Unsurprisingly, the former French colony excels in baking; baguettes and pastries complement Khmer coffee at the Blue Pumpkin Café at Monument Bookstore where you can browse a wide range of books at leisure, including its very comprehensive collection on the darkest chapter in the country’s recent history.

Le Rouge et le Noir

Beneath the veneer of its buzz and seemingly ordinary daily life are fresh memories from the Khmer Rouge regime. Residents narrate tragic stories of families that were forced to flee or stay behind to be decimated between the years 1975 and ‘79. Those who had fled the regime began to trickle back in with the new millennium; most of the city’s hip restaurants and bars opened as recently as five years ago. The repercussions of the genocide are all too visible with the disturbingly sparse older population. At the Tuol Sleng Genocide Museum – once a school and then the deadly S-21 prison – survivor Chum Mey shares his experiences as a prisoner to an audience comprising schoolchildren as well as American, Australian and European tourists.

Mey is one of seven known survivors from the prison; it once held captive about 17,000 prisoners. Both he and Bou Meng, another remaining survivor, are participating in ‘Survivors’ Voices’. The programme was introduced by the museum last year, in addition to the existing sombre photo exhibitions that lead you through endless corridors with a detailed and graphic history of the place and its prisoners. The sight of Mey describing to a bunch of tourists, the tortures inflicted upon him (his wife and newborn child were killed in his presence), could make the observer flinch. However, Mey and the museum staff believe that it helps keep the memories alive and young Cambodians informed of the atrocities suffered under Pol Pot.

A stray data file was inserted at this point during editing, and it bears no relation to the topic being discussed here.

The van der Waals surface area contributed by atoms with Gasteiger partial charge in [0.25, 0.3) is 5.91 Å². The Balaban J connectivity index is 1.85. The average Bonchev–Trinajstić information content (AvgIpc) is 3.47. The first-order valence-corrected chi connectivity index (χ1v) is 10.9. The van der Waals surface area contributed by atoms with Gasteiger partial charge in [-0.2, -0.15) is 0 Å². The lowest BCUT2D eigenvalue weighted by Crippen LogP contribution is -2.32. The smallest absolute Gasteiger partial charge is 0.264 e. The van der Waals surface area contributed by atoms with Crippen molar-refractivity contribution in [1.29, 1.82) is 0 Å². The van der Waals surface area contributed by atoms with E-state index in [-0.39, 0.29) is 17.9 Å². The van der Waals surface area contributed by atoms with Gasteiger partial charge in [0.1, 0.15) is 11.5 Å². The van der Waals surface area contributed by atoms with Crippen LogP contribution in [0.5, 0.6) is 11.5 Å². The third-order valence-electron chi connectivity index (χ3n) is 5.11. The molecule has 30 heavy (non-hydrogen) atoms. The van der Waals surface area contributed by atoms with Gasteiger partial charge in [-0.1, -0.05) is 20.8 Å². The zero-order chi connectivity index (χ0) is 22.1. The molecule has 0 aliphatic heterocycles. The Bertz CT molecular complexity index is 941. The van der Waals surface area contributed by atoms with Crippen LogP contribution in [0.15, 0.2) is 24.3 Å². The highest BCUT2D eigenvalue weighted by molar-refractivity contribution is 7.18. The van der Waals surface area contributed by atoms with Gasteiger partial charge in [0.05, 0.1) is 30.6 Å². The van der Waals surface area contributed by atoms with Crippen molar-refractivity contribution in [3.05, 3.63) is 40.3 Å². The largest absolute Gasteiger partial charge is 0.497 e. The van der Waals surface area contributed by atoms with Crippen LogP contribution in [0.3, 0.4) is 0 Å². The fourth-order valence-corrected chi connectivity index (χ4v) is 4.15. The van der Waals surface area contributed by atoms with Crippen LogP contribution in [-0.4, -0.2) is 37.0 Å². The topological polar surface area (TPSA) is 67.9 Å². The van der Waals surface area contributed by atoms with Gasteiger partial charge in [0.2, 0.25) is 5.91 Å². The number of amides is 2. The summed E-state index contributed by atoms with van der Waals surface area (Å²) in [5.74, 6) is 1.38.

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Tuol Sleng is not for the faint of heart. However, nothing prepares you for the Killing Fields of Choeng Ek, the extermination camp where prisoners – men, women, children and babies – from S-21 were transported to their brutal deaths. Fragments of human bone and cloth remain scattered around the areas where mass graves have been disinterred. The tranquility of the surroundings adds to the eeriness; this was once a longan orchard. A small pond near the boundary seems almost serene until you discover that more human remains lie beneath the still water. The peaceful Memorial Stupa encases over 8000 skulls seen from behind its glass panels.

 The horrors of the time have had a deep psychological, social and economic impact on Cambodians and the process of recovery is an ongoing exercise. This is seen in the presence of several non-profit organisations, local and foreign, dedicated to rehabilitation. Several restaurants, boutiques and shops too donate a part of their profits towards various causes. Phnom Penh boasts a fine palace complex, lively markets and temples or Wats but a visit to its darker monuments is a necessary lesson on the depths of depravity that may be plumbed by the human mind.


Plan: November to February is when the heat is bearable. When planning the length of your stay, account for time lost in unpredictable traffic jams.

Stay: Boutique hotel The Kabiki is a heritage villa located in the historic district, within close proximity of major sights.

Drink: Angkor beer, Three Corner Coffee (Cambodian Robusta coffee from the Mondulkiri province; fair trade)

Shop: Take a ferry from the riverfront to Koh Dach or the Silk Island to combine an excursion with silk and handicraft shopping. Beware of fraudulent operators who take visitors to other nearby islands instead.

Read: In the Shadow of the Banyan by Vaddey Ratner

Dogs at the Perimeter by Madeleine Thien

Children of Cambodia’s Killing Fields: Memoirs by survivors, by Dith Pran

First They Killed My Father: A Daughter of Cambodia Remembers, by Lung Ung

Watch: Same Same But Different (German, 2009)

The Killing Fields (1984)

Bophana (French-Cambodian TV docu-drama, 1996)

Small Voices: The story of Cambodia’s children (documentary, 2008)

Experience: Cambodian Living Arts organizes traditional cultural performances as well as workshops and lessons. The organisation has played a major role in the country’s cultural restoration, and its story is a poignant, inspiring one.